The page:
6. Who defines the nomenclature? For example, what is a “customer”? Is it an individual, an organization, or the building to which the product or service is delivered (e.g., a condominium or office complex)? Utility companies often define a customer as a household. Within a complex organization, there might be more than one definition; billing might define a customer as the person who receives the bill, whereas delivery might define it as the address to which a product is delivered. A landlord might receive a utility bill, but the service is delivered to a property across town.
There are two basic models for service-oriented governance. Some companies, especially those that deal in a single product and are accustomed to a top-down authority structure, might prefer a centralized system, with an enterprise-wide team setting the rules and making all major policy decisions.
Others, particularly companies offering many different services, might prefer the opposite: a distributed governance system organized along the Internet model, with self-enforced standards that all groups across the enterprise agree upon. In the latter case, it is nonetheless important to have a central team or committee to maintain and update company standards, drawing input from all divisions.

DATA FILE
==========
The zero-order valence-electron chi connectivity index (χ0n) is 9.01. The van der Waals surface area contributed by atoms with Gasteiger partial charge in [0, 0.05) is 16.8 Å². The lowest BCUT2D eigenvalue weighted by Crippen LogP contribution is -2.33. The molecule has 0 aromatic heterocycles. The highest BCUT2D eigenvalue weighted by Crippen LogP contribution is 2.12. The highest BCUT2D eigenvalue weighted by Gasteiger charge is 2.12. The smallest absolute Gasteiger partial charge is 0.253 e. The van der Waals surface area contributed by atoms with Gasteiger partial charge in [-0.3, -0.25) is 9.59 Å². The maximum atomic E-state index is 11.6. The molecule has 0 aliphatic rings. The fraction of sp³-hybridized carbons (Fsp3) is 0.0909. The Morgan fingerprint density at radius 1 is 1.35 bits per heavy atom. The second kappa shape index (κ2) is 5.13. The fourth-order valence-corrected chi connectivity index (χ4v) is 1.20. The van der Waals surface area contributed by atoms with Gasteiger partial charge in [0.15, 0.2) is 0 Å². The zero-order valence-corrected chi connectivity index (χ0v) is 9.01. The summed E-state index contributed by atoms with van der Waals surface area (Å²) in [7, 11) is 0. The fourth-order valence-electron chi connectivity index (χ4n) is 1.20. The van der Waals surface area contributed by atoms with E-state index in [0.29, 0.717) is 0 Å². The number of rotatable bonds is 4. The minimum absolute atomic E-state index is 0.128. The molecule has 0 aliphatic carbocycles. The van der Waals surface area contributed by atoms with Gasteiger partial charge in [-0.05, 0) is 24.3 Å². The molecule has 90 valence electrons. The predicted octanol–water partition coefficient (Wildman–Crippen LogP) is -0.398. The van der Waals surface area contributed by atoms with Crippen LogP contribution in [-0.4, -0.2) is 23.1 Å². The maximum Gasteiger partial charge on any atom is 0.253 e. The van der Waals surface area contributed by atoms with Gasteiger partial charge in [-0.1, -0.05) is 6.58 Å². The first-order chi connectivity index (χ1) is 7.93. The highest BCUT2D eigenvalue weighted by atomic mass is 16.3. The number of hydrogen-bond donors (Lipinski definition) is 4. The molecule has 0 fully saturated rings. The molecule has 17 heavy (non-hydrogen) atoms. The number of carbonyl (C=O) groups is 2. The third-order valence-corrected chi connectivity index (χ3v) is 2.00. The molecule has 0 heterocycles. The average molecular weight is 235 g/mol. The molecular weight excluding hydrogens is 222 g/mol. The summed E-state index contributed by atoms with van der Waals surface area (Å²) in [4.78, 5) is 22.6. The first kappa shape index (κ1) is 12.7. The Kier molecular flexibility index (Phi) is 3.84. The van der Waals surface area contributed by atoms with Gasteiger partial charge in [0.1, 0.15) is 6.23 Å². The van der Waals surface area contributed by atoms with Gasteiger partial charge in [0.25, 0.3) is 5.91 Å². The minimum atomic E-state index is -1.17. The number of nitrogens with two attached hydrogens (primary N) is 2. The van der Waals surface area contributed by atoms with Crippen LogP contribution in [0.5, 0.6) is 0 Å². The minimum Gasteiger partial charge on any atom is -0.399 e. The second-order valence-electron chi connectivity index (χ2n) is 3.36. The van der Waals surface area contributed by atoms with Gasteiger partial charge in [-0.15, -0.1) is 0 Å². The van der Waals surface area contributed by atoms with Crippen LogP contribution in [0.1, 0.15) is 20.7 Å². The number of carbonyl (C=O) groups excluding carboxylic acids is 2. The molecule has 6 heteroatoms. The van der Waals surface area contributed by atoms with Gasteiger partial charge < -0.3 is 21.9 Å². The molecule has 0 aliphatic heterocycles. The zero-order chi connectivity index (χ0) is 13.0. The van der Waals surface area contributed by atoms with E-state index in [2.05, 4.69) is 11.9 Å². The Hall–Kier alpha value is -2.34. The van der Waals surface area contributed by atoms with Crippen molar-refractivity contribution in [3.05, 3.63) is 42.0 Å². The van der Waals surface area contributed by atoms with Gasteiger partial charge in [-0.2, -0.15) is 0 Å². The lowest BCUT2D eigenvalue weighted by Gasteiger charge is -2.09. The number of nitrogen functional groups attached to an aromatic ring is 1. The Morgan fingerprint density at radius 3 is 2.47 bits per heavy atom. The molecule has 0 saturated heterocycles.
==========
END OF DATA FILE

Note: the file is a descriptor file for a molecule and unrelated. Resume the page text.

The advantages of the distributed model are that it is driven by division experts who are close to product lines and the workings of their enterprise units, and who are able to respond to customer or user input. The downside is that making changes to the standards and processes can be slow, as buy-in is needed by all significant players throughout the company.
The top-down approach has the advantage of efficiency; change can be made quickly and enforced effectively. Moreover, a centralized governance team can usually see the “big picture” of a company’s interests and that of its customers more clearly than division managers can.
The downside is that, lacking sufficient input from the various departments, governance actions may not always be optimum for all groups within the enterprise. It’s a balancing act. Perhaps the best model is a two-tiered approach that:
Ted Stephens is an associate principal at Intellilink, a management consulting firm that improves the productivity of knowledge worker automation. His areas of expertise include; IT governance, project management and IT portfolio management. He can be reached at [email protected].